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I've seen the news yesterday that Java 7 and Java 8 passed but the majority weren't very happy. Can anyone clarify what consequences does this have on Java and the community ? What licenses did Oracle change to be exact? A lot of people think that this might be the end of Java. Should I go ahead with learning Java or should I maybe move to .NET ? I don't have any preference as to one or the other, but I'm a bit concerned now with all this pressure surrounding the Java ecosystem. Since time is important for everyone and time is what I have less have these days I'd like some advices from the community here.

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A lot of people are concerned also there is a thread on hackernews which I can't find atm. –  Stephen Dec 8 '10 at 9:51
    
Edit title to make into a question. –  adolf garlic Dec 8 '10 at 11:02
    
@adolf Why does the title have to be a question ? –  Stephen Dec 8 '10 at 11:06
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You may look at programmers.stackexchange.com/questions/6847/… and programmers.stackexchange.com/questions/2846/… before choosing between Java and .Net. –  Gulshan Dec 8 '10 at 11:09
    
@Gulshan I don't think that would help me but thanks. –  Stephen Dec 8 '10 at 11:10
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I seen the news yesterday that Java 7 and Java 8 passed but the majority weren't very happy. Can anyone clarify what consequences does this have on Java and the community?

The major consequence is that the JCP (which ratifies JSRs) is not a completely free and open place for the various stake holders in Java to agree on technical and licensing issues. Was this ever actually the case? YMMV

A secondary consequence is that Apache foundation will leave the JCP - so that's one part of the community who won't put their vote to Java technical standards (so the community is less well represented as a whole). Other independent academics etc have also left the JCP, so arguably its dominated by corporations now (which only represent part of the community).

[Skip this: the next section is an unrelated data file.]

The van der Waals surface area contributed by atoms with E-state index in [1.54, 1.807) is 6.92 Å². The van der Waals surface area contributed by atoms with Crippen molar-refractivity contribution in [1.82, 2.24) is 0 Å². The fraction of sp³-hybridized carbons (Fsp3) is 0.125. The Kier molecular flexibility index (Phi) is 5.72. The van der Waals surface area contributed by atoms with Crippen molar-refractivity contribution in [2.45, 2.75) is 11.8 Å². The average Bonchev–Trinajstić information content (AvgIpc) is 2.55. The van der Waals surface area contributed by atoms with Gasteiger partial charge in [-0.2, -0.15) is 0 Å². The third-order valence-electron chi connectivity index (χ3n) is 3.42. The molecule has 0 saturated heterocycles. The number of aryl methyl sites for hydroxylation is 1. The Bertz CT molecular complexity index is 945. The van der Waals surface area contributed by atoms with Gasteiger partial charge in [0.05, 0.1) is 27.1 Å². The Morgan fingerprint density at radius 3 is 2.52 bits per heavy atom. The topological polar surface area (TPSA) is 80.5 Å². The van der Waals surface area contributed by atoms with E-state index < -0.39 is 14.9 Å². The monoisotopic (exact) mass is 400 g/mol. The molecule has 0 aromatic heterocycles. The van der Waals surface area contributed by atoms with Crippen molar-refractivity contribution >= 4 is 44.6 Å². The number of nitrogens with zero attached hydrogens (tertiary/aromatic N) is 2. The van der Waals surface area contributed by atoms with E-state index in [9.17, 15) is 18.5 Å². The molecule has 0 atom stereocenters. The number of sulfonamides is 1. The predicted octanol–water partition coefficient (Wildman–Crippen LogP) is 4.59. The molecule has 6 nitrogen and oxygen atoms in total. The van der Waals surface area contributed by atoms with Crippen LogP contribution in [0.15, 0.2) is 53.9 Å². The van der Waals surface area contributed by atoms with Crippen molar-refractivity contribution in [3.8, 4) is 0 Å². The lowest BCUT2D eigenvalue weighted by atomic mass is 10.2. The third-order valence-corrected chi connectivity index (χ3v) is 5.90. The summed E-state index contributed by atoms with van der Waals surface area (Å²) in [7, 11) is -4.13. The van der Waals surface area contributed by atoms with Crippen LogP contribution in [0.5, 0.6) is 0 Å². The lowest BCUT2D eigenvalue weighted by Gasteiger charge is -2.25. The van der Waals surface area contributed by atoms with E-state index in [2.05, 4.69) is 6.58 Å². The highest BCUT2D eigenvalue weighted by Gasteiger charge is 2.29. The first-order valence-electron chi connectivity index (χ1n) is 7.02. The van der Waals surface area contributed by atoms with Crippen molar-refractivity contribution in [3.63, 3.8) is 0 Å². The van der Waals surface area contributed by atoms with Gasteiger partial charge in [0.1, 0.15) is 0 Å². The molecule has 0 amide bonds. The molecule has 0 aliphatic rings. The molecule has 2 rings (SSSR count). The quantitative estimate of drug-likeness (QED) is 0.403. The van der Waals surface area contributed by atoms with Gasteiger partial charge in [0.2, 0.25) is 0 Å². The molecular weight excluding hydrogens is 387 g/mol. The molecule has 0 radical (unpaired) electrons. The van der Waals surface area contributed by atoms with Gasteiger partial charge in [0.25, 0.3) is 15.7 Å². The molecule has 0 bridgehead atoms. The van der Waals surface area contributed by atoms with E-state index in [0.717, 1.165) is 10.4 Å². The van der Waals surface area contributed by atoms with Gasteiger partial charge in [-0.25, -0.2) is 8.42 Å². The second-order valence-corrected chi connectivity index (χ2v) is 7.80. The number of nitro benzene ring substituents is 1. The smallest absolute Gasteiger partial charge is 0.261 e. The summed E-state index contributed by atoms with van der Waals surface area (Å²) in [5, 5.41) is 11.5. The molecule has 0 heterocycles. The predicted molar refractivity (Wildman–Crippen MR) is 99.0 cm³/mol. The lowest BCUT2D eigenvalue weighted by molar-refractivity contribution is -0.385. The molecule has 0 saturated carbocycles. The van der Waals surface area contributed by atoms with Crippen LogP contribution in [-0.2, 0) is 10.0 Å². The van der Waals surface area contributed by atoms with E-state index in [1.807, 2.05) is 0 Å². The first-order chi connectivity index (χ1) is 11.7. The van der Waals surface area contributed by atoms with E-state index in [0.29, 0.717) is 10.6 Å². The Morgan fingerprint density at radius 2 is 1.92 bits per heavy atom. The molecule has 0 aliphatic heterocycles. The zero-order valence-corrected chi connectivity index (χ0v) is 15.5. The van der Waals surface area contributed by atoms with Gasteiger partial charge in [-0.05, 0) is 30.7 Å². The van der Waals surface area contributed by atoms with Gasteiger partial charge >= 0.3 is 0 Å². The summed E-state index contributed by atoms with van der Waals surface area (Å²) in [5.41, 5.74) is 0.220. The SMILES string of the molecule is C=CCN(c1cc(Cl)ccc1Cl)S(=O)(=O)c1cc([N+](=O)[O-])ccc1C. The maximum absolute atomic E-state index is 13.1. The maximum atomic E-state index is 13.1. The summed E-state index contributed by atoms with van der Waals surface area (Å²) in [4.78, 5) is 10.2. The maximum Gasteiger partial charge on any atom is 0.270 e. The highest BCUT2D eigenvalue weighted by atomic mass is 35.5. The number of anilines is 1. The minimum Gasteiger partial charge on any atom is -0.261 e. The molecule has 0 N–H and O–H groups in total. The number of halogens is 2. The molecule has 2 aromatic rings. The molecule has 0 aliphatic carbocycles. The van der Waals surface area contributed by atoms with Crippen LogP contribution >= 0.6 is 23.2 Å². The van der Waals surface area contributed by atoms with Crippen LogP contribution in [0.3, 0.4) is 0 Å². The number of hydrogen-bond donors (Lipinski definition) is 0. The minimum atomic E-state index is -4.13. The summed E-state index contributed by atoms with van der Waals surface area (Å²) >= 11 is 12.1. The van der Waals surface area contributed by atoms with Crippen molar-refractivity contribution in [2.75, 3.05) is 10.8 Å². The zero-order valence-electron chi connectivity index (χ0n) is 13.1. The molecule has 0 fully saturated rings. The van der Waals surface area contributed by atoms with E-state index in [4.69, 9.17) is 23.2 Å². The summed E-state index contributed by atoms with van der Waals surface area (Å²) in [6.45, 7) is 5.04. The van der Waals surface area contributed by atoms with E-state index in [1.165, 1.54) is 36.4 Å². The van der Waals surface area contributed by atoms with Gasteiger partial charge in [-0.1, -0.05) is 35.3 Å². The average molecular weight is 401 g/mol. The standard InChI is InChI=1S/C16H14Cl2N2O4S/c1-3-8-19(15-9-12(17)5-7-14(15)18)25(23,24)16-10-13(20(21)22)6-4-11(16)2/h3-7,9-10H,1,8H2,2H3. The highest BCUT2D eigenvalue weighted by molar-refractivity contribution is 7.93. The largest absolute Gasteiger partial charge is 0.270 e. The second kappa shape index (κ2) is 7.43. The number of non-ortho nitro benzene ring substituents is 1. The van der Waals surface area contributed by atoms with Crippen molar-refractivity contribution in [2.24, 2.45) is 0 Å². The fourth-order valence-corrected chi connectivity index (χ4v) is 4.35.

An arguably larger concern is the Google vs Oracle lawsuit, but that's headed into mediation, so I'm optimistically hoping that the two companies will settle out of court and get mobile Java moving again.

What licences did Oracle change to be exact?

No license were changed by Oracle. Sun had a FOU (Field of Use) restriction on the TCK (Technical Compatibility Kit) which basically stopped a rival open source implementation of Java (Apache Harmony) from being allowed to run against the TCK and therefore call itself 'Java'. Oracle have simply chosen to continue that stance that Sun had (which many people are upset about since Oracle voted against that stance in the past).

A lot of people think that this might be the end of Java. Should I go ahead with learning Java or should I maybe move to .NET?

It's absolutely not the end of Java - 10,000,000 or so developers, an incredibly diverse and vibrant community, languages on the JVM, conferences sold out in matter of days, JUGs growing, open source frameworks that don't go through the JCP have massive market share etc etc.

And besides, there's no compelling alternative to Java yet and what ever that might be it's going to have to be easy enough for 9-10 million developers to easily transition, not too mention all of the enterprises out there (you're talking trillions of $ relying on Java). I'm sure someone's going to weigh in here ;p

My advice is to learn the technology stack that you're passionate about, both Java and .NET eco-systems are going to be around for a long time yet!

Hope that helps :)

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I agree, I don't think Java will disappear overnight, but the lack of Apache and academic input in the JCP could damage any potential improvements –  Richard Dec 8 '10 at 18:06
    
Apache resigned from the Executive committee already, and are stepping down from any positions in the working groups. When the terms of the JCP agreement are complete they'll be gone from that as well. Bottom line no Apache, no academia. Just corporate lackeys. –  Berin Loritsch Dec 17 '10 at 0:25
    
This is indeed a sad turn for the Java community. However, it may not be all as bad as it seems. I estimate that a significant percentage of Java tools , frameworks and technologies are already used as a 'std' outside of the JCP (e.g. from log4j through to the Spring framework). I expect to see that continue. –  Martijn Verburg Dec 17 '10 at 8:17
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Better one skill too many than one skill to few ;-)